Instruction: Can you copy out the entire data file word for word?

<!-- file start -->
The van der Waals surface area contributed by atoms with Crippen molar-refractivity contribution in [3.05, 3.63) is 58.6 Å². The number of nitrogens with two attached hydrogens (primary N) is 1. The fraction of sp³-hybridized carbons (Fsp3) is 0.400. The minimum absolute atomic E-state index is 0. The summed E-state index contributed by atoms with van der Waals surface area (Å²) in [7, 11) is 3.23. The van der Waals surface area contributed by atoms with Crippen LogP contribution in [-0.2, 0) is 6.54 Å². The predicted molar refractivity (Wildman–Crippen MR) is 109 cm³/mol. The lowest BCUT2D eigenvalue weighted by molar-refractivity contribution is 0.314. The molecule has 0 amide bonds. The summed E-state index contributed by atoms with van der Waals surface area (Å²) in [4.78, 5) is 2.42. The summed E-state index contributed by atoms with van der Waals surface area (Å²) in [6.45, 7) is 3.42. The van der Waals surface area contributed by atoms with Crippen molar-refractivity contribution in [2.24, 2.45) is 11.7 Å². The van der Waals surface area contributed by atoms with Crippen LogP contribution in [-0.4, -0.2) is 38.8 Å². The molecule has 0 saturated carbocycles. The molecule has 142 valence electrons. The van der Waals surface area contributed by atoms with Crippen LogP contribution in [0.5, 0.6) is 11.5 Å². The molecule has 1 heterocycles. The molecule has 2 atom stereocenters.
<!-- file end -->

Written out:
The van der Waals surface area contributed by atoms with Crippen molar-refractivity contribution in [3.05, 3.63) is 58.6 Å². The number of nitrogens with two attached hydrogens (primary N) is 1. The fraction of sp³-hybridized carbons (Fsp3) is 0.400. The minimum absolute atomic E-state index is 0. The summed E-state index contributed by atoms with van der Waals surface area (Å²) in [7, 11) is 3.23. The van der Waals surface area contributed by atoms with Crippen LogP contribution in [-0.2, 0) is 6.54 Å². The predicted molar refractivity (Wildman–Crippen MR) is 109 cm³/mol. The lowest BCUT2D eigenvalue weighted by molar-refractivity contribution is 0.314. The molecule has 0 amide bonds. The summed E-state index contributed by atoms with van der Waals surface area (Å²) in [4.78, 5) is 2.42. The summed E-state index contributed by atoms with van der Waals surface area (Å²) in [6.45, 7) is 3.42. The van der Waals surface area contributed by atoms with Crippen molar-refractivity contribution in [2.24, 2.45) is 11.7 Å². The van der Waals surface area contributed by atoms with Crippen LogP contribution in [-0.4, -0.2) is 38.8 Å². The molecule has 0 saturated carbocycles. The molecule has 142 valence electrons. The van der Waals surface area contributed by atoms with Crippen LogP contribution in [0.5, 0.6) is 11.5 Å². The molecule has 1 heterocycles. The molecule has 2 atom stereocenters.